However, although the question of when there will be a substantial risk to the health of a person if the claimant is found not to have limited capability for work related activity (“LCWRA”: eg if found not to be in the support group), is worded in a similar way the considerations involved in arguing this applies at appeal are different and it does not, thus far, seem to have produced much caselaw. However, getting into the support group is increasingly important to claimants. It enables them to avoid the time-limiting of contributory ESA, to escape the requirement to participate in work related activity with the attendant risk of sanction and provides an exemption to the benefit cap. Judge Jacobs has recently considered the proper application of reg 35 in AH v SSWP (ESA) [2013] UKUT 118 (AAC).

Judge Jacobs holds that, on analogy with Charlton the question to be asked is what would be the effects on the health of the claimant (or another) if the claimant were required to perform the sort of work related activity which the claimant would be likely to have to do if they were not in the support group. He set aside the decision in the case before him because the tribunal had no evidence about work related activity the claimant might be asked to do on which to answer that question.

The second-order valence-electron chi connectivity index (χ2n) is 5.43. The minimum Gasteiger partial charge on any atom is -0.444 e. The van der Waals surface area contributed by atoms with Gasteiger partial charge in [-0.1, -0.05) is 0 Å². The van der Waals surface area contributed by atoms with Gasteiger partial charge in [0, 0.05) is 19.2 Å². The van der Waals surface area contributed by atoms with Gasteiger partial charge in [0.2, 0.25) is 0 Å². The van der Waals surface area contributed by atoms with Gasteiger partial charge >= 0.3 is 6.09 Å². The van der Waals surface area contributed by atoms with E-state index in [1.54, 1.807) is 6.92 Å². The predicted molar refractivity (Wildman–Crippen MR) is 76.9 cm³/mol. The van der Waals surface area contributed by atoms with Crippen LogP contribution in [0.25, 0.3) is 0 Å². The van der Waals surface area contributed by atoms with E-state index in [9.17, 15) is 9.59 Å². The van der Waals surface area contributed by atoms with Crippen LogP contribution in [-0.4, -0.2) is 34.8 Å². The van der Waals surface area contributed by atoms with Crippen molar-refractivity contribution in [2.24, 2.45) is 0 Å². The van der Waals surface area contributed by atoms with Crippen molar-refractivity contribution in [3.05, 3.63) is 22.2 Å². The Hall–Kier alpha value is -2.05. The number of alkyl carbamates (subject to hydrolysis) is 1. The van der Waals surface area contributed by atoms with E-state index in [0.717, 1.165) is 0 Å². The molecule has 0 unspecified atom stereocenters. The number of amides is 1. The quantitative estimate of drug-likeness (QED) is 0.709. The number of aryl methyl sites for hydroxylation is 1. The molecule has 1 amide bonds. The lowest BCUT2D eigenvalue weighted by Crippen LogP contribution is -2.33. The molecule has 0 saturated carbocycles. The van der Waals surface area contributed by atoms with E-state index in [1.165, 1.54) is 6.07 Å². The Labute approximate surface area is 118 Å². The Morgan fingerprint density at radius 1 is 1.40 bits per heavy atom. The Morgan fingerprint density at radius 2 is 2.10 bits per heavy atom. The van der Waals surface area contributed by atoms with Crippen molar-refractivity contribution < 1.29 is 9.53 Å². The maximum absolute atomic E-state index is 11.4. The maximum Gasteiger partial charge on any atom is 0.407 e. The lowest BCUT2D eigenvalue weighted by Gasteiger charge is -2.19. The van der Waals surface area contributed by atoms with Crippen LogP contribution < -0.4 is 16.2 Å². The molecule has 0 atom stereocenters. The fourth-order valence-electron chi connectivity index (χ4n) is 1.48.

In another recent decision, ML v SSWP (ESA) [2013] UKUT 174 (AAC), Judge Jacobs makes clear that because the emphasis in reg 35 is on risks arising from work related activity, rather than risks arising from work, then one cannot simply read off whether reg 35 applies from the view taken on reg 29: he states that a passage to the contrary from the Medical Services Handbook for ESA is incorrect. It is also worth noting that in this case, the Judge held that the claimant was not within reg 35 despite having only the “general, formulaic statements” about the content of work related activity: clearly there are cases where the claimant’s health is such that there would be no risk from any conceivable work related activity.